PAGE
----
There have been 12 years since the American Academy of Pediatrics (AAP) issued the last documentation regarding autism. The new autism guidelines emphasize the importance of early, intensive, and family-centered diagnosis and treatment.
The New Autism Guidelines: What Do They Bring to the Table?
The new autism guidelines issued on December 16 encourages doctors to identify at-risk children as early as possible and offer them the intense care they need. The updated report, published in the journal Pediatrics, comes with new data on the prevalence of autism. It also aligns the diagnosis guidelines with the DSM-5 (published in 2013).
The report also represents a scientific update on risk factors, genes that contribute to autism, co-morbidity, and types of interventions that work best.
One of the most important upgrades since the last report in 2007 is, however, the urgency of early diagnosis and intervention. The new autism guidelines urge doctors and health care providers to check for autism-related issues during all well-baby visits.
They should also refer children to treatment at the earliest sign of a developmental disorder instead of waiting for a formal autism investigation and diagnosis.
Highlights of the New Autism Guidelines for Doctors
Among the highlights of this report, experts noticed the following:
- The report urges pediatricians and health care providers to guide families toward scientifically-based interventions;
- Doctors should also steer families away from treatments with a poor or absent scientific background and pseudo-scientific explanations;
- Doctors should screen and treat babies for co-morbid disorders that usually occur together with ASD: intellectual disabilities, anxiety disorders, ADHD, sleep and feeding disorders, language impairments, seizures, or gastrointestinal symptomatology.
Treating Autism Should Be a Team Effort
One of the most important aspects of the new autism guidelines issued by the AAP is the “team effort” concept. While not new in practice, it is good to finally see reports aligning with what practitioners have been telling for years. The early diagnosis and treatment of a child with ASD should involve the affected individual, pediatricians, specialty doctors, infant psychiatrists, the school, the family, and the community itself.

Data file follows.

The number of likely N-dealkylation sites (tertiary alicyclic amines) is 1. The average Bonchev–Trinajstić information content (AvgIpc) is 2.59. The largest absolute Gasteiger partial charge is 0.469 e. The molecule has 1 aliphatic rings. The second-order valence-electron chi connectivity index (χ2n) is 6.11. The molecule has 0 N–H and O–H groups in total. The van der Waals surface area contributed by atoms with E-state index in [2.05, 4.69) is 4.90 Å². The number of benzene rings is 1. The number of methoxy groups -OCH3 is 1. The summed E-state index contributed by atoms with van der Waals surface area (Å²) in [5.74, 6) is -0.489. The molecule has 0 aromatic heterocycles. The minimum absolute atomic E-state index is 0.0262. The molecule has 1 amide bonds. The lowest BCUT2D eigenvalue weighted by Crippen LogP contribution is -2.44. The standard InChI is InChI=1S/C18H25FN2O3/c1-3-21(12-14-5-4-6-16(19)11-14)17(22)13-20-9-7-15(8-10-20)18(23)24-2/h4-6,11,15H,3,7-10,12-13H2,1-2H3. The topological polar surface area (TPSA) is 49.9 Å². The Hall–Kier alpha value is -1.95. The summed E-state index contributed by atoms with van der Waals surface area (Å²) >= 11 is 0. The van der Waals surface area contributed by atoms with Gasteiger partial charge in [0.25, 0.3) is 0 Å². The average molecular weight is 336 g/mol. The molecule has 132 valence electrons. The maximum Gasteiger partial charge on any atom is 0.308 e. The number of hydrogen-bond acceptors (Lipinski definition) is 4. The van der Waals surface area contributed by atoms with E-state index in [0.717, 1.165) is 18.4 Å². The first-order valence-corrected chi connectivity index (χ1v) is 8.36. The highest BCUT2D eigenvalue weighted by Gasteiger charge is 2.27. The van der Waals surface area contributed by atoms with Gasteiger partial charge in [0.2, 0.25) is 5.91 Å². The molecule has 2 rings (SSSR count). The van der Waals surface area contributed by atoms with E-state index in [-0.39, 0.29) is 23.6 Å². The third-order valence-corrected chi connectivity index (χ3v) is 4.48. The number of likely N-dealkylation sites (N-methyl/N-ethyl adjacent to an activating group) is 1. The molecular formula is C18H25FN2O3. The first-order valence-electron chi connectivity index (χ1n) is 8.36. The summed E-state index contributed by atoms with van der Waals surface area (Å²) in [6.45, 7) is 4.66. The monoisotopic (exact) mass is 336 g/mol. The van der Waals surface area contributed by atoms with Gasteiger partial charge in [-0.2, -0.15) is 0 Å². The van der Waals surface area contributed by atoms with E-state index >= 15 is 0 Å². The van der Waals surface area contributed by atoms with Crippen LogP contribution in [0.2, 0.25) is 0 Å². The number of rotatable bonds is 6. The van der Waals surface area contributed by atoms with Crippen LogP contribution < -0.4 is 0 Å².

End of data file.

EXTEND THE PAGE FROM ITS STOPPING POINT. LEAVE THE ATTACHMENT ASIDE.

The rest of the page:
According to the update, no matter if the intervention focuses on social, speech, or motor rehabilitation, the treatment is more successful if it is “early, intense, and involves the family.”
The report also recommends the use of medical homes and chronic care models involving both healthcare and communal systems. One of the biggest challenges for people with ASD and their families is the transition to adulthood and the gain of independent life skills.
According to report’s first author Susan Hyman, MD, of the University of Rochester in New York,
“There has been a lot of research regarding the treatment of co-occurring medical conditions in the medical home. There has also been research that demonstrates families are more satisfied with medical care when it occurs in medical homes and children with autism truly have a chronic illness that needs to be addressed with the medical home model.”
The New Autism Guidelines and Perspectives for the Future
The AAP endorsed the Interagency Autism Coordinating Committee of the National Institutes of Health plan to up their ante when it comes to ASD research. This includes improving the understanding of the disorder’s origin and new treatment strategies via clinical trials.
Limitations in understanding ASD exist to this day and pseudoscience, together with misinformation, does not help. The world needs more research focused on:
- autism’s closely-related disorders,
- ASD prognosis in different populations,
- the validity of screening tests in children 30 months old and older,
- and the success rate of several established or less established interventions and therapies, among others.
Moreover, the new autism guidelines recommend clinicians and all other health care professionals to assist families in preparing their kids for postsecondary education and public programs as they transition into adulthood and strive for independence.
However, children and parents dealing with ASD are not of the woods yet. While the new guidelines sound excellent on paper, the harsh truth is these children and their families still encounter bureaucratic chaos, with some private insurance companies denying coverage, with loose federal guidelines, and with services not available to older children. State laws across the U.S. are uneven when it comes to coverage, services, and programs – to the detriment of the affected individuals, their families, and their community.
However, given that in the U.S. the prevalence of autism is now 1 in 59 children (as compared to 2007’s 1 in 155), scientists, doctors, and policymakers should get on the same page. Let’s hope this happens sooner rather than later.
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